Professor Karen Cox took up the post of Vice-Chancellor and President in August 2017. She was previously Pro Vice-Chancellor at the University of Nottingham (2008- 2013) and was Deputy Vice-Chancellor from January 2013 until July 2017.
During her career Karen has combined clinical work as a nurse with a research and teaching career. Her area of special interest is cancer clinical trials, informed consent and decision making and palliative and end of life care. She was responsible for the initiation of the Sue Ryder Care Centre for the Study of Supportive, Palliative and End of Life Care (now the Nottingham Centre for the Advancement of Palliative and End of Life Studies) which was established at the University of Nottingham in 2005 with the help of a large philanthropic gift and now has a thriving masters and PhD programme, as well as significant grant income.
Karen also serves on the Board of the Nursing and Midwifery Council, the UK regulator for over 675,000 Nurses and Midwives across England, Wales, Scotland and Northern Ireland.
She is the University of Kent Equality and Diversity champion for Sex (Gender) and Lesbian, Gay, Bisexual, Transgender (LGBT).
My Career Path
I graduated from King’s College London with a BSc (Hons) in Nursing Studies and a Registered General Nurse qualification. Following a period of time working in cancer services in the NHS I then undertook my PhD at the University of Nottingham in the Faculty of Medicine and Health Sciences funded via a Cancer Research Campaign (now Cancer Research UK) Fellowship award. During this time I was also a visiting scholar at the University of Pennsylvania.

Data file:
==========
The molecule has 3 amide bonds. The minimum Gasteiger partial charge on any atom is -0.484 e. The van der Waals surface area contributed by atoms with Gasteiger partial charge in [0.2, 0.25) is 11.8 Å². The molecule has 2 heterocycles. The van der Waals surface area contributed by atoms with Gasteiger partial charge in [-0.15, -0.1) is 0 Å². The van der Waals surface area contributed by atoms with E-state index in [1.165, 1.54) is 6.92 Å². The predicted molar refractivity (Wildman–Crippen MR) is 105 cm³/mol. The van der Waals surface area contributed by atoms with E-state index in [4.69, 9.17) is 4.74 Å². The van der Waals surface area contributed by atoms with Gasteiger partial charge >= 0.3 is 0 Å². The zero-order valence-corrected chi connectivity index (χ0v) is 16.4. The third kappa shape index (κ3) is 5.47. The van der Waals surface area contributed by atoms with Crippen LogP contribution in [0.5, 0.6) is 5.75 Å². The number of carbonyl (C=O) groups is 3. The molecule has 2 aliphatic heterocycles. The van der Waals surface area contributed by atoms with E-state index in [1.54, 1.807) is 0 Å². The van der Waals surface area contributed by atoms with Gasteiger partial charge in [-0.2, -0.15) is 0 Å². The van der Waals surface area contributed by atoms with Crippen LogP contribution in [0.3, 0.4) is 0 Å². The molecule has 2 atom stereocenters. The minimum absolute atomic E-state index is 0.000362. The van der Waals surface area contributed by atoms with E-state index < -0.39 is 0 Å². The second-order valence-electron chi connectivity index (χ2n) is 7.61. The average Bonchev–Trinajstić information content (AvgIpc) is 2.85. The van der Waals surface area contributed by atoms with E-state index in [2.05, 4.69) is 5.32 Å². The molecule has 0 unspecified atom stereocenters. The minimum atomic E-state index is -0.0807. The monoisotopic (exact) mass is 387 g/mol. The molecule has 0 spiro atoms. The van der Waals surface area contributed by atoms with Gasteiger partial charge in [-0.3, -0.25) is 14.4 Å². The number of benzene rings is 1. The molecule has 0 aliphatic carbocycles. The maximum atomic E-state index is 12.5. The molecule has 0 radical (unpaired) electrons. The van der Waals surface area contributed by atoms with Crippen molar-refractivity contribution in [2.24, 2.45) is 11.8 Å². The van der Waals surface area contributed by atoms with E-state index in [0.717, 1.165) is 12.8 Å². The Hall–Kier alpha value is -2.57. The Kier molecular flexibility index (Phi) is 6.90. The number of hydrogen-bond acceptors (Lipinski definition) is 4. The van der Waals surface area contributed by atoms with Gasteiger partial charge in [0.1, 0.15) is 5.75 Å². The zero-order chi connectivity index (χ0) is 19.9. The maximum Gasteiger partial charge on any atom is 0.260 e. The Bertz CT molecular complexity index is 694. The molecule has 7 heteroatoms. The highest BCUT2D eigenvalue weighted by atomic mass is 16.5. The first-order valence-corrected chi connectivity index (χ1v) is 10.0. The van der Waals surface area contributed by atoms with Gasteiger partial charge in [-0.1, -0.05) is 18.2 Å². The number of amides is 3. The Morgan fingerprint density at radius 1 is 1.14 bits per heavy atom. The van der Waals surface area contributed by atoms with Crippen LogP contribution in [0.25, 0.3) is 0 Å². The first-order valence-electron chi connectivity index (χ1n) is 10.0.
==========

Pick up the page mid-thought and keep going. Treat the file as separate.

On completion of my PhD I took up my first lectureship position, then senior lecturer and was subsequently promoted to professor in January 2002. In Autumn 2002 I became acting Head of the School of Nursing and Midwifery at the University of Nottingham and then full Head of the School from 2003 until the end of July 2007. I was subsequently appointed to a Pro Vice-Chancellor position in 2008 and was then appointed to Deputy Vice-Chancellor in January 2013.
I have been very fortunate in my career to have found myself in the right place at the right time to take advantage of the opportunities that came my way to progress my career. I also feel very fortunate to be doing something I love in a sector that I believe transforms lives. I have benefitted from leadership development programmes such as the King’s Fund and the Leadership Foundation as well as support from colleagues and a range of mentors both within and outside the sector.